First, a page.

Figure 4
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Figure 4. A and B are the follow-up of the patient one year after the completion of osteotomy and fixation; C shows a slipped capital femoral epiphysis happened in the right hip after minor trauma and exacerbation of coxa varus on the left side; D, reduction and fixation with longer interlocking screw and hollow screws.

Discussion

The literature on the surgical treatment of children with familial hypophosphatemic rickets consists mostly of small case reports, among which the treatment methods used vary, and the evaluation criteria for surgical indications and postoperative follow-up are not clearly proposed. Stanitski (12) and Kanel (13) reported the use of an external fixator to correct deformities in hypophosphatemic rickets. The advantage of this method is that early weight-bearing is possible without immobilization, and thus, oral medication does not need to be adjusted. The complications included a few cases of needle tract infection and 1 case of fascial compartment syndrome. These two groups of patients were all followed up for a short time, and no recurrence was reported. Choi et al. (14) reported the application of the Ilizarov technique for osteotomy correction and simultaneous limb lengthening. The authors proposed that if the patient's serum phosphorus level is less than 2.5 mg/dl, bone lengthening during osteotomy is not recommended.

Stevens et al. (15, 16) proposed the application of guide growth in the treatment of bony malformations of familial hypophosphatemic rickets and achieved good outcomes. The patients in that study were all less than 10 years old. In 2017, Horn et al. (17) published the results of growth modulation with a eight plate in the treatment of bony deformity in hypophosphatemic rickets. The authors found that the efficacy of the growth modulation in patients with remaining growth potential of more than 3 years was significantly better than that of patients with less than 3 years of growth potential; the effects of guide growth for pubertal patients were poor.

Petje (18) reported the treatment results of a large number of osteotomies, approximately 98 cases. The authors found that in patients with recurrence after external fixation, the proportions of recurrence in the metaphysis and the diaphysis were the same, while 12 cases of intramedullary nails had recurrence only in the metaphysis at the distal and proximal ends. Song et al. (19) reported on 55 cases of surgical treatment and similarly found that among patients treated with an intramedullary nail, malformation recurrence only occurred in the metaphysis, while there was no recurrence of the malformation in the diaphysis. The authors advocated the use of elastic intramedullary nails and external fixators for osteotomy correction for young children with narrow medullary canals. An external fixator can correct multiplane complex deformity and lengthen the limb it at the same time, but the patient is prone to recurrence of the deformity and development of the lengthening site refracture, while intramedullary fixation with elastic nail alone has the problem of poor stability on osteotomy site; the combined use of the two can greatly enhance the fixation stability, maintain the correction effect and prevent refracture. Additionally, the combined procedure can reduce the use time of the external fixator and the probability of needle tract infection are lessened.

For adolescent and adult patients with closed epiphyses, the current consensus is that intramedullary fixation is the best method because it can effectively prevent the recurrence of the malformation (20). Osteotomy and intramedullary nail fixation assisted by external fixators has been promoted by scholars in recent years (21, 22). It has been reported that with this method, after intraoperative osteotomy and temporary fixation with an external fixator, the angle of the alignment of the lower limb can be precisely adjusted, and the interlocking intramedullary nail can be used to complete the final strong fixation and achieve good outcomes.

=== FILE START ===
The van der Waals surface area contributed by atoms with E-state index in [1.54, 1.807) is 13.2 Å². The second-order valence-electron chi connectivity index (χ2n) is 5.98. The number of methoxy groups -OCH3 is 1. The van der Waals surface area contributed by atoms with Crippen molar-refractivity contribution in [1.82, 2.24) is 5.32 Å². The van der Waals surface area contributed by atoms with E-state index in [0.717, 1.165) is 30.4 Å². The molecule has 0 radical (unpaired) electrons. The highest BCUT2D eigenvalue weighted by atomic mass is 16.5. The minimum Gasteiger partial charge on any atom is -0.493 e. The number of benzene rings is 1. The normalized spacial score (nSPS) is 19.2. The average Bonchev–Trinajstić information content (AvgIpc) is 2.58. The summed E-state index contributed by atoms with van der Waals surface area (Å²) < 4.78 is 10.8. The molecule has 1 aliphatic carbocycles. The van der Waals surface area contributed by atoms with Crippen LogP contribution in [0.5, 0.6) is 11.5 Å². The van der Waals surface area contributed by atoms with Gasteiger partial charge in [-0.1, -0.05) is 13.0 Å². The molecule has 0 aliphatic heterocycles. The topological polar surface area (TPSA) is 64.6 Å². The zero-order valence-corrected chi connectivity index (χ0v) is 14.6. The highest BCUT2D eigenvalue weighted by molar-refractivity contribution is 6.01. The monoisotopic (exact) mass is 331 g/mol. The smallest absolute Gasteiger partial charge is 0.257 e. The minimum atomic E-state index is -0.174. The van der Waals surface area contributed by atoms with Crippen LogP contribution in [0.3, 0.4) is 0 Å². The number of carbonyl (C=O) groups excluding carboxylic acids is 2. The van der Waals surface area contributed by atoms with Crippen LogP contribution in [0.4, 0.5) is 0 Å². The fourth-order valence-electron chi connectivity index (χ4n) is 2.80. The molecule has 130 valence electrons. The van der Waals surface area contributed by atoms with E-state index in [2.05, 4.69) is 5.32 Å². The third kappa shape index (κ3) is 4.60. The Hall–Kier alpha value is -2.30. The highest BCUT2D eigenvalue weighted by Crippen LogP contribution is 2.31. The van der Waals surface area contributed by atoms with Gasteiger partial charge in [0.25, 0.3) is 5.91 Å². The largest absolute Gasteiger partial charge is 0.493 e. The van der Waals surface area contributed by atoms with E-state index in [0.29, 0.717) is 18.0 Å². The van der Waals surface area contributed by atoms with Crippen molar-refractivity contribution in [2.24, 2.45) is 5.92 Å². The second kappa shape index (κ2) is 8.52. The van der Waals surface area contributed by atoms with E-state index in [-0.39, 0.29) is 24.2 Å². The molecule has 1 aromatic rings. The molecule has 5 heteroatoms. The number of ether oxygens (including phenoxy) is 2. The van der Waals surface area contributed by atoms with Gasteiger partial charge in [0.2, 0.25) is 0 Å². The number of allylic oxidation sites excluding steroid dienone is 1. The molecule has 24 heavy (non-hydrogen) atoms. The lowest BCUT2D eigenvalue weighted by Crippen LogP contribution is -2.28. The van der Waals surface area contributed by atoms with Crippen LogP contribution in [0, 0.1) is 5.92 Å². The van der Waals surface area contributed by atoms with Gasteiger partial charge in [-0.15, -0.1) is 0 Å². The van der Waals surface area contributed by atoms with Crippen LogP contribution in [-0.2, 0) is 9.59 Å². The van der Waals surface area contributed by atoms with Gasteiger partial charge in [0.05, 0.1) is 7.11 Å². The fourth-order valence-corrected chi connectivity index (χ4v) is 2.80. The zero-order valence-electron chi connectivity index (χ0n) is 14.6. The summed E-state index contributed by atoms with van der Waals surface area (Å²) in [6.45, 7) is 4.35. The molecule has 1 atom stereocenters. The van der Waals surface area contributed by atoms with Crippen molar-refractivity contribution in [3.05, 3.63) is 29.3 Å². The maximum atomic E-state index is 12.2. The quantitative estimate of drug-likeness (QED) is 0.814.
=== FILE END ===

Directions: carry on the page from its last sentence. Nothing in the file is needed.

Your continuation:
All patients in the group in the current study were older than 11 years and were of prepubertal age without epiphyseal closure. Patients with hypophosphatemic rickets are characterized by a short stature and low growth rate. According to Horn et al. (17), the residual growth potential of patients in this age group is insufficient to meet the needs of guide growth treatment. In addition, among patients of older age, the arcuate bending and torsion deformity of the dialysis cannot be solved by growth modulation. In this group of cases, to prevent further exacerbation of the deformity in the limb that was not treated with osteotomy, 6 patients temporarily underwent epiphysiodesis with a eight plate. The follow-up evaluation of these 6 patients only showed that the deformity did not exacerbate, but no correction was obtained, which further confirmed that guide growth is not a suitable deformity correction method for patients in this age group. In clinical practice, we found that the inner diameter of the medullary cavity in patients in this age group was close to that of adults and could accommodate the interlocking intramedullary nail after reaming. Therefore, we attempted to perform fixation with the interlocking intramedullary nail after osteotomy, achieving the goal of strong fixation and early exercise, and also reduce the chance of relapse.

When using interlocking intramedullary nail fixation for patients with an open epiphysis, the primary problem is avoiding interference with growth and development. For the femoral side, antegrade intramedullary nail fixation was mainly used. The proximal entrance was at the tip of the greater trochanter, and the distal end of the intramedullary nail terminated in the metaphysis. All interlocking screws were placed in the metaphysis without causing epiphysiodesis and did not affect femoral growth. Regarding the epiphysiodesis effect of the intramedullary nail passing through the epiphysis of the greater trochanter, we considered that the growth pattern of the greater trochanter epiphysis could be characterized as accumulative growth, accounting for a very small proportion of the development of femoral length and mainly affecting the morphological development of the proximal femur. After the epiphysiodesis, a coxa valga effect is produced; in contrast, the deformity of the proximal femur in hypophosphatemic rickets is coxa vara, which is helpful for the control and improvement of the proximal femoral deformity. No further aggravation of the proximal femoral deformity was found in our follow-up.